June is National Safety Month: Be safe this summer

Summertime…A joyous season filled with sunny days at the beach, pool parties and barbecuing, but it’s not always all fun and games. Every year, approximately 1.3 million people are diagnosed with skin cancer and, in 2010, 3,600 people lost their lives in drowning incidents. Education is the key to prevention. Here are some tips to have fun while protecting yourself and others from the dangers that come with summer.

Sun Safety

Reduce your risk of skin cancer by practicing sun safety and avoiding indoor tanning booths. Follow these tips to protect your skin.

  • Avoid the sun between 10 a.m. and 4 p.m. This is when the sun’s rays are the most intense.
  • Seek shade and cover up with protective clothing, which includes long sleeves, wide-brimmed hats, and sunglasses.
  • Use sunscreen with an SPF of 30 or higher and remember to reapply at least every 2 hours. Also reapply after swimming, sweating and toweling off.
  • Avoid indoor tanning all together. There is no such thing as a healthy “base tan.”

Check out this article from Consumer Reports highlighting the most effective sunscreens.

Water Safety

According to the National Safety Council, children four years old and younger have the highest death rate due to drowning. Incidents most often occur when unsupervised children fall into a pool or is left alone in the bathtub. Keep the whole family safe with these tips.

  • Never leave a child alone near water.
  • Always swim with a buddy – never alone.
  • Take swim lessons – everyone should have swimming skills.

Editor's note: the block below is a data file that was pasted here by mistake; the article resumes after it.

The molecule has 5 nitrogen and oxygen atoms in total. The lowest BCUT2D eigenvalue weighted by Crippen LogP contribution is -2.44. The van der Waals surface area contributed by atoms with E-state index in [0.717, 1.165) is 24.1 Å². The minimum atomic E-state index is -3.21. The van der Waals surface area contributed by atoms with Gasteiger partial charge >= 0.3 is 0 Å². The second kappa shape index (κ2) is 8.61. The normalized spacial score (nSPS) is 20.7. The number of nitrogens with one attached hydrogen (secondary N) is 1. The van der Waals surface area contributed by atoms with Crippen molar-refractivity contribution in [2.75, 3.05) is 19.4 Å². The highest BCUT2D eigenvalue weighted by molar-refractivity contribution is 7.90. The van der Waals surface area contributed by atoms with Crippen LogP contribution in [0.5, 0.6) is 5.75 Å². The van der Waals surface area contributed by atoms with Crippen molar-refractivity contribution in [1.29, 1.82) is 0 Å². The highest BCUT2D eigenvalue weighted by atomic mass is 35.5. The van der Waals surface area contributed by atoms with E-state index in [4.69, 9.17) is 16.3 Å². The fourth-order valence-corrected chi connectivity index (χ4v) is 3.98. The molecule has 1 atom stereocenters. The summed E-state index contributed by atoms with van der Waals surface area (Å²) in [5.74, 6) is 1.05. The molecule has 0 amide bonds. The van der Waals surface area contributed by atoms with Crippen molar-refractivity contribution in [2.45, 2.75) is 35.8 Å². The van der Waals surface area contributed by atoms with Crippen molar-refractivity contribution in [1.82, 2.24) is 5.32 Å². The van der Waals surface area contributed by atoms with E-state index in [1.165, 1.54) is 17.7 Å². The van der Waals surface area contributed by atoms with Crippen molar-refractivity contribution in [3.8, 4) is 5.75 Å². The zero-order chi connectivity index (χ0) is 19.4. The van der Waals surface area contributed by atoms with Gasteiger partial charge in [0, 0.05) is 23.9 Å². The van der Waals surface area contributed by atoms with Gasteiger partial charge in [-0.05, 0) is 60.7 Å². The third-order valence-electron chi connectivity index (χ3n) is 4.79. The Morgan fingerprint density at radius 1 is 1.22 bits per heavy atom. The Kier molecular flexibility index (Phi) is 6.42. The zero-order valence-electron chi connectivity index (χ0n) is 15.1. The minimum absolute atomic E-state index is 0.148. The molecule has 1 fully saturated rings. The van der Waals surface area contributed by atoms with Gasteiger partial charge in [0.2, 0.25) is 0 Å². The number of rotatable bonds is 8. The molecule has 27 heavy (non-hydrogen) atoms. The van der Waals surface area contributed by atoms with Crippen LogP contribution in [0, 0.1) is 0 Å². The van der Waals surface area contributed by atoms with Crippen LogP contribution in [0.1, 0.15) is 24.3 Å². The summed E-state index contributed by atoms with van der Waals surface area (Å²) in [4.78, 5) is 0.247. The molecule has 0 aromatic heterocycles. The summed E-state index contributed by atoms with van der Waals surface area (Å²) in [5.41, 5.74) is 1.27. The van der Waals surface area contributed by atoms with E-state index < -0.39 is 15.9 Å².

• If you own a pool, be sure to be trained in infant, child and adult CPR. Organizations such as the American Red Cross offer many certification programs.
  • Avoid alcohol use. Alcohol impairs judgment, balance, coordination, swimming skills and reduces the body’s ability to stay warm.
  • Always use approved personal flotation devices.
  • Never underestimate the power of water.

Heat Safety

Heat is one of the leading weather-related killers in the United States. Michigan summers are often hot and humid, which means extra caution is needed. It’s important to know the symptoms of heat-related illness and what to do in case of an emergency. Use these tips to reduce the risk of experiencing heat-related illness.

  • Never leave children, disabled adults or pets in parked vehicles.
  • Avoid strenuous outdoor activity during the hottest part of the day. If you are unable to do so, take plenty of breaks, stay hydrated and take advantage of shaded areas.
  • Wear lightweight, light-colored clothing to reflect heat and sunlight.
  • Drink plenty of decaffeinated, non-alcoholic fluids – even if you don’t feel thirsty.  Staying hydrated is key to staying cool and preventing heat-related illness. *If you have epilepsy, heart, kidney or liver disease, are on a fluid restrictive diet, or have problems with fluid retention talk to your doctor before consuming excess fluids.
  • Stay in air-conditioned buildings when possible – especially during periods of prolonged heat waves.

Following these tips can help keep you and your family safe while you’re out there enjoying your summer. What are some of your summer safety tips? Comment below and share them with us!!

Keep checking A Healthier Michigan for more useful safety tips throughout the month of June.

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Photo Credit: Myrtle Beach TheDigitel

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